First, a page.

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Local Column

Akst: Fido and fireworks don’t mix

I love fireworks. I love their colors, their patterns, the noise, the smell and the fact I have all my fingers and toes.

Let’s put it this way: growing up, we used bottle rockets as hand-held missiles. I was lucky.

I also was spoiled, because my family owned a small property just outside the city limits of my hometown, where it was legal to shoot fireworks. It was away from nearby residents and had water. You couldn’t ask for a better location.

Not to go too non sequitur on you, but I also love my dog. Louie, a large-frame yellow Lab/Great Pyrenees mix, is an 85-pound lump of love. He is the most chill dog I’ve ever known. On Wednesday night, out for his last walk, we watched people down the block shoot off some Roman candles. Louie watched for a couple moments, yawned and continued on his way.

I’m lucky again, because many pets cope well with fireworks. They’re loud, startling and smelly. Also, many people who want to shoot fireworks (as opposed to seeing a municipal show) might do so in a dense neighborhood.

Hence a dilemma: How to enjoy fireworks without making your pet frantic or exposing him/her to danger or injury?

To state the obvious and then get it out of the way, generally it’s illegal to shoot fireworks within city limits unless you have a special permit. So if neighbor A wants to blow up $500 worth of fireworks in the front yard, but neighbor B’s dog is on the verge of a breakdown, neighbor B has the law on his side.

“Fireworks are popular at many different types of celebrations over the summer months. While you may have the urge to include your pet in the festivities, don’t,” writes Niccole Schreck for petfinder.com. “More pets are lost around the Fourth of July holiday than any other time of the year.”

That happens because pets freak out and escape from yards, parties and parks. Most of these terrible circumstances are preventable.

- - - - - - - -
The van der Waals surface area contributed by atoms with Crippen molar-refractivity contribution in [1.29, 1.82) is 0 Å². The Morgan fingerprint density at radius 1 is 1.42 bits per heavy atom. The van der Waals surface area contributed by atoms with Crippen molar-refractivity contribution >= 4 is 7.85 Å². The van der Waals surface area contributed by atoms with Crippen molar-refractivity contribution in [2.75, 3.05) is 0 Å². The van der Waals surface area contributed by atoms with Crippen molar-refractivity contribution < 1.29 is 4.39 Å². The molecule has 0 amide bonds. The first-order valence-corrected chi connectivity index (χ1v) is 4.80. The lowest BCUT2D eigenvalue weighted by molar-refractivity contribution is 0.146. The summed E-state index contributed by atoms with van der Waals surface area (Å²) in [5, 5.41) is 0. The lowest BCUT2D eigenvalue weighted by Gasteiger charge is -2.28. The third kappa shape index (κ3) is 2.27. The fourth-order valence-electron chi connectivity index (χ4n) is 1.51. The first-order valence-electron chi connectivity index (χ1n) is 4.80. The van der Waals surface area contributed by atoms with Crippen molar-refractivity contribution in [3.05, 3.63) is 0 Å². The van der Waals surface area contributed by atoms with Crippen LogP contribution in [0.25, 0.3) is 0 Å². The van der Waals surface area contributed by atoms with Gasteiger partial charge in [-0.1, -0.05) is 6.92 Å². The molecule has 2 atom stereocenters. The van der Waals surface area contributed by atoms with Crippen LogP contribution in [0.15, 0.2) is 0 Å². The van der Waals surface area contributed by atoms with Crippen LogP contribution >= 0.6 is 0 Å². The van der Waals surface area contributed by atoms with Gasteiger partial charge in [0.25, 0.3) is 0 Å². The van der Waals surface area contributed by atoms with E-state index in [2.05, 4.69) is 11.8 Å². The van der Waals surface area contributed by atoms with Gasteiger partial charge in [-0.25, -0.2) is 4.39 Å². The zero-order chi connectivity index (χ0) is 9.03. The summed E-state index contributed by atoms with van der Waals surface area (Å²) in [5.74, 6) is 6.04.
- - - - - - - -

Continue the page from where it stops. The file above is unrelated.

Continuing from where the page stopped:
“Animals that are frightened and stressed may hurt themselves and possibly escape if left alone, and the results can be fatal,” agrees Janet Tobiassen Crosby, DVM, writing for about.com. “Frightened animals running loose are in great danger of being hit by a car or other accident.”

Here are some tips for making sure your pet gets through the Fourth of July as well as possible:

Make sure your pet wears a reflective collar with up-to-date ID tags. Better yet, make sure he/she is microchipped. Take a photo of your pet today, just in case.

Don’t intentionally exhaust your pet Saturday, particularly if he/she is sedentary, is in ill health or if the weather is too hot. However, if your pet gets good exercise Saturday morning, he/she might snooze through most of the Saturday night booming.

I always feel weird writing what should be incredibly obvious, but sometimes people just get ... absent-minded. So, be sure to keep all charcoal, sparklers and any other fireworks well out of your pet’s reach. Getting burned is an obvious danger, however ...

Chemicals in fireworks are poisonous to pets. The toxicity varies by the type of firework and how much the pet eats. If you see your pet eating fireworks, don’t induce vomiting, experts say. Instead, call the Pet Poison Helpline at 800-213-6680, or visit the nearest emergency veterinarian.

If you’ll be away from your pet Saturday night, leave your pet indoors, with water, in the smallest secure area the pet is comfortable with. An interior bathroom is good. If you have a comfortable basement, that can be really good because it’s much quieter. Make sure the pet has a couple of chew and snuggle toys.

Soothing, classical music at low volume could help your pet deal with the anxiety caused by the explosions. It certainly won’t hurt. Classical music never hurts.

On Sunday, if fireworks were shot close to your home, do a yard check early to make sure your pet isn’t injured by any leftover debris or unfamiliar objects.

• Jason Akst teaches journalism and public relations at Northern Illinois University. He also serves as Executive Secretary for the Northern Illinois Newspaper Association. Learn more about NINA at http://ninaonline.org. You can reach him at jasondakst@gmail.com or follow him on Twitter @jasonakst.

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